Perhaps you or someone you know is diabetic. But did you know that our pets can also be diagnosed with diabetes mellitus?
Just like in people, there are two types of diabetes that we see in dogs and cats. One type of diabetes is where the pancreas fails to produce enough insulin. The lack of insulin production causes the body to not use glucose (sugar) as it should and glucose level climbs too high. The second type of diabetes is where the body produces some insulin, but not enough to properly control glucose levels. Pets diagnosed with diabetes can live healthy, happy lives with the proper management.
Diagnosing a pet with this disease starts with recognizing the symptoms. Regardless of what type of diabetes, signs can include:
The challenge is that these symptoms could also be signs of diseases other than diabetes. A thorough discussion with your veterinarian, a physical examination, and lab testing can determine whether or not your pet truly has diabetes.
In most cases diabetes is a life long disease but most patients live a normal happy life. The management of this disease does however require care and dedication from pet owners. Diabetes is typically managed by administering insulin at the same time twice daily. Insulin comes only in the injectable form for pets. The type of insulin and the amount of insulin given will depend on how your pet species, size and health status. Our team will teach the family how to properly give these injections at home.
While insulin is very important in the management of the disease, diet and exercise also play an important role in the health of a diabetic patient. It is important to discuss with your veterinarian what steps or changes you can make to your pets diet and exercise routine that may be beneficial. There are specific food formulations now that cater to diabetic patients. It is also important that exercise and weight management accompany diabetes management for your pet.
Paying close attention to what your pet eats, how much he’s eating, and how often is an important part of diabetic monitoring. If a diabetic pet stops eating or you notice a change in appetite (either an increase or a decrease) call your veterinarian right away.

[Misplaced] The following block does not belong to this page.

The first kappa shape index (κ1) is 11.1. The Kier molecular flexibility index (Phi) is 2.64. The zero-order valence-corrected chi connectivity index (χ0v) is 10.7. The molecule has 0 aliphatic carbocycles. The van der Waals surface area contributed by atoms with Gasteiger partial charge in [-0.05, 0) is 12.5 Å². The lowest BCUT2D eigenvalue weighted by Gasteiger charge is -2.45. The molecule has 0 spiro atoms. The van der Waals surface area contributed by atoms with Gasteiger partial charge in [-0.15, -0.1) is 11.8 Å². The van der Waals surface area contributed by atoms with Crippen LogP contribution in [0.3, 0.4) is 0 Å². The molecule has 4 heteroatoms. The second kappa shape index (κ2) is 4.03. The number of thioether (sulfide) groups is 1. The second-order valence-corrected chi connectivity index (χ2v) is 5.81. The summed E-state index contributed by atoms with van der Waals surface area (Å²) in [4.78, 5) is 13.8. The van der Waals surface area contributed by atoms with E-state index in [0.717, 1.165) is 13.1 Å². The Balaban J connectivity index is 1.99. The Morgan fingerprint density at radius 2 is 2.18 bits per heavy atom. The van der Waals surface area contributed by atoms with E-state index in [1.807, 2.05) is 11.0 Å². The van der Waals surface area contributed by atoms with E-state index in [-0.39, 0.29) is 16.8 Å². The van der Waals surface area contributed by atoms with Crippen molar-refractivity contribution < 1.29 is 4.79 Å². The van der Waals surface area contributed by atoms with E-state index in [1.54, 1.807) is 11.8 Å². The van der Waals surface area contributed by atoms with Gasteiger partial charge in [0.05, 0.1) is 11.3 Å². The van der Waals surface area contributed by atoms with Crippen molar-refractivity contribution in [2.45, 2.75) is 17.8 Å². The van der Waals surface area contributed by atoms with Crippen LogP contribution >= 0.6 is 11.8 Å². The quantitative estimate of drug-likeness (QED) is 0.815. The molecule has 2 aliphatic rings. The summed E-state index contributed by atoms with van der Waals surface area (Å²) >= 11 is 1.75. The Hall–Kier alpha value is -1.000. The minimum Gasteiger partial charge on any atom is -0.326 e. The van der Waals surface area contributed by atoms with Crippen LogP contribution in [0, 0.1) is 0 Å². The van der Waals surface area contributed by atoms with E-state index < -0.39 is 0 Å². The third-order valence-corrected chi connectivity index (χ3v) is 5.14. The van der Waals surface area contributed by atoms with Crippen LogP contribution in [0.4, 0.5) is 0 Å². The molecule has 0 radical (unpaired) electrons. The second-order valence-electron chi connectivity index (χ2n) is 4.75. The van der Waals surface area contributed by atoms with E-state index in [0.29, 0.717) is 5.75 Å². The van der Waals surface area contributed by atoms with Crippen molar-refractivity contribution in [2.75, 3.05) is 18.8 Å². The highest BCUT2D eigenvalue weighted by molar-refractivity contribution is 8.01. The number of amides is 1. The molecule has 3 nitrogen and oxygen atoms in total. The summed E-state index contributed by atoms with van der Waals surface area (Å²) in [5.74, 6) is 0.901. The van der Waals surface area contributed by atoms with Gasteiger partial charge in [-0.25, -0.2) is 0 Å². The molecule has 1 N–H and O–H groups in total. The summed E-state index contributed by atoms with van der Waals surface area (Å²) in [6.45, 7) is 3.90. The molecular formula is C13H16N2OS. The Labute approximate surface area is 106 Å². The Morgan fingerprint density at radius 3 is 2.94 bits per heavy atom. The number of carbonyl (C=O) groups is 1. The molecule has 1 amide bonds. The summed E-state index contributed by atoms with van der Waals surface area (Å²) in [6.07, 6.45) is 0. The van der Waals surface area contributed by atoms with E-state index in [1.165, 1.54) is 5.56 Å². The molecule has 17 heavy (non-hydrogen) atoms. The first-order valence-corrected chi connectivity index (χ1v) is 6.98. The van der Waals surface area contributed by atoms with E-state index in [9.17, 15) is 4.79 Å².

Initially, when a pet starts insulin therapy, he will need to return to the hospital in 1 to 2 weeks for a blood glucose curve. A blood glucose curve is where our nursing staff will take blood glucose readings multiple times over the course of the day to see if the amount of insulin being given is appropriately regulating your pet’s blood glucose levels. The blood glucose curve is a way for your veterinarian to determine if your pet is getting too much or too little insulin. It may require several blood glucose curves in order to find your pet’s appropriate insulin dose. Regular urine testing may also be needed to help regulate your pets diabetes.
After determining your pet’s appropriate dose of insulin, monitoring your pet’s diabetes will become less frequent. The interval for blood and urine testing will be determined by your veterinarian. While your pet may experience years of diabetes control on a specific dose of insulin the dose may change at any time due to age or health status–which makes regular monitoring critical. Any change in your pet at home should be reported to your veterinarian right away.
Diabetes is a serious condition but fortunately with dedication and care it is manageable. If you have been seeing symptoms of diabetes in your pet call us right away to schedule an appointment with one of our veterinarians.